Privacy is like oxygen. You don’t miss it until it’s gone.
(Published on April 8, 2017 in Business Standard)
Indians have serious red tape PTSD. We live with chronic anxiety about the documents that get us the entitlements and paid services we need—food, cooking gas, SIM cards, sale deeds, passports and so on. We’re so tyrannised by bureaucracy that when we hear of an official document that might simplify life, we fall upon it with cries of joy. We laminate and file it, make 294 copies of it, and scan the sucker just to be sure. Thus it was with Aadhaar, the biometrics based unique identification number. It was going to be purely voluntary, and could be used in lieu of other identification. Imagine that—one piece of paper to cut through the mess! A billion of us ran out and got it.
It’s got to be the biggest bait-and-switch in history.
I failed to educate myself about how the Unique Identification Authority of India (UIDAI) was building and handling the database to which I was voluntarily offering my most intimate, personal, irreplaceable biometric information—fingerprints and iris scans. Nandan Nilekani was spearheading it—knows his stuff, modern man, benevolent tech, security, privacy, right? My bad.
Critics of Aadhar have been trying for years to alert us to its real and serious problems, mostly in vain. Today, as we discover that our voluntary, secure, private information is no longer voluntary, or secure, or private, their voices ring loud. Here’s my 5-point layperson’s recap of the most disturbing problems put forward by legal scholars, economists, and technology and security experts. We all need to consider them, and read up on them, before blindly furnishing our Aadhaar numbers.
Imperfect authentication: Some people’s fingers are too cracked or dirty for prints to properly register. People lose eyes. Children’s biometrics change. Machines don’t always work. Authentication failure means that millions of people could be turned away from their entitled food rations, despite having a valid Aadhaar number.
It’s illegal: The Supreme Court has repeatedly stated that Aadhaar is voluntary, and barring further orders, nobody can be denied anything for lack of it. Despite that, the government is trying to hugely widen the range of services for which Aadhaar is mandatory. The Aadhaar Act, forced through the Lok Sabha as a money bill last year, makes enrolment compulsory for those wanting subsidies. This year, the BJP used the Finance Bill to smuggle in many more Aadhaar requirements, including for filing income tax, and giving children, whose biometrics keep changing, their midday meals, to which they are entitled not just by law, but by basic human decency. Cherry on top: the government can also revoke or deactivate your number without notice.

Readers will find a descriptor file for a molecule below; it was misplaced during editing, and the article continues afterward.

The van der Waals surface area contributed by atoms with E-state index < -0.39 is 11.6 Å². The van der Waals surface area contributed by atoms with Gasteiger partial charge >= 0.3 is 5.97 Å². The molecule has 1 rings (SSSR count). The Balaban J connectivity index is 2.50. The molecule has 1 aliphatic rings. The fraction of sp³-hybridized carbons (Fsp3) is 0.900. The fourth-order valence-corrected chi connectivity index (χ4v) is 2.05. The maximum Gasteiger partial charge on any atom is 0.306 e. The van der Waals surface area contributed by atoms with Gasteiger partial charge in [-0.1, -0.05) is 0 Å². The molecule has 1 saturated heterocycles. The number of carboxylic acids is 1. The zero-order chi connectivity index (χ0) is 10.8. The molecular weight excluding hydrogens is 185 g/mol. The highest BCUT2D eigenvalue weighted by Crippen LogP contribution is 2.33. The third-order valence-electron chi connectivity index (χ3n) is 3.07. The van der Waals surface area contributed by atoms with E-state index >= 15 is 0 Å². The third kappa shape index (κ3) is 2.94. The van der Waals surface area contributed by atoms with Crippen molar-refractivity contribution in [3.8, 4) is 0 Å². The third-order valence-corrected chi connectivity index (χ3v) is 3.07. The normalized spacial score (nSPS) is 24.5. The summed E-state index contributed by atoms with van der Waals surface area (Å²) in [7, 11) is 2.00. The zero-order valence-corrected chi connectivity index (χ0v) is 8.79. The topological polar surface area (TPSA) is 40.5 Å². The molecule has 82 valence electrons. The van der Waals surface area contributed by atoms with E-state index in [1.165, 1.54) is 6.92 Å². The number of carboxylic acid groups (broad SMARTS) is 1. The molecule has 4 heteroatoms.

It’s not secure: This massive database of personal information is wide open to fraud, attack, and theft. Someone was issued two separate Aadhaar numbers. A dog was issued an Aadhaar number. A simple Google search can reveal Aadhaar-linked bank details. If your whole life is Aadhaar-based, a hacker—or an official—need only hack one database number to take over your entire identity and assets, or erase you entirely, with no way to appeal.
It violates privacy: If you’re forced to use Aadhaar to book train tickets, get pensions, use cyber cafes, get phones, verify passports, make provident fund transactions, open bank accounts, transact in real estate, register on matrimonial sites, pay property tax, and visit your favourite jailbird—even though it would be illegal in all those cases—your life is an open book, from the porn you watch, to how healthy you are, to who you sleep with, and how you spend your money. Not only the government, but also private companies, can access that database.
It enables mass surveillance: The government reserves the right to use your information for “national security”—this for a number that any foreign national can get by virtue of being resident. Would you trust this government, which prevented a Greenpeace worker from making a presentation in London on grounds of national security, to exercise the slightest rationality in that department? Would you trust this government, which defends murderous gau rakshaks and denies their crimes, not to enthusiastically profile minority communities? Would you trust it not to penalise people for their choice of spouse, or food, or entertainment? But no government is entirely benevolent. Would you trust any government not to target inconvenient journalists, whistleblowers, opposition funders, or political dissidents? If DNA is ever included in the biometrics, think of how justice might be abused.
Given these and other issues, thoroughly and better articulated by experts like Usha Ramanathan, Reetika Khera, Sunil Abraham, Pranesh Prakash and many others, why this unseemly haste to mainstream Aadhaar? Where’s the fire? Until the Supreme Court has passed judgement on Aadhaar, we’d be wise to read up, and to refuse to be bullied.
As they don’t say often enough: Aadhaar in haste, repent at leisure.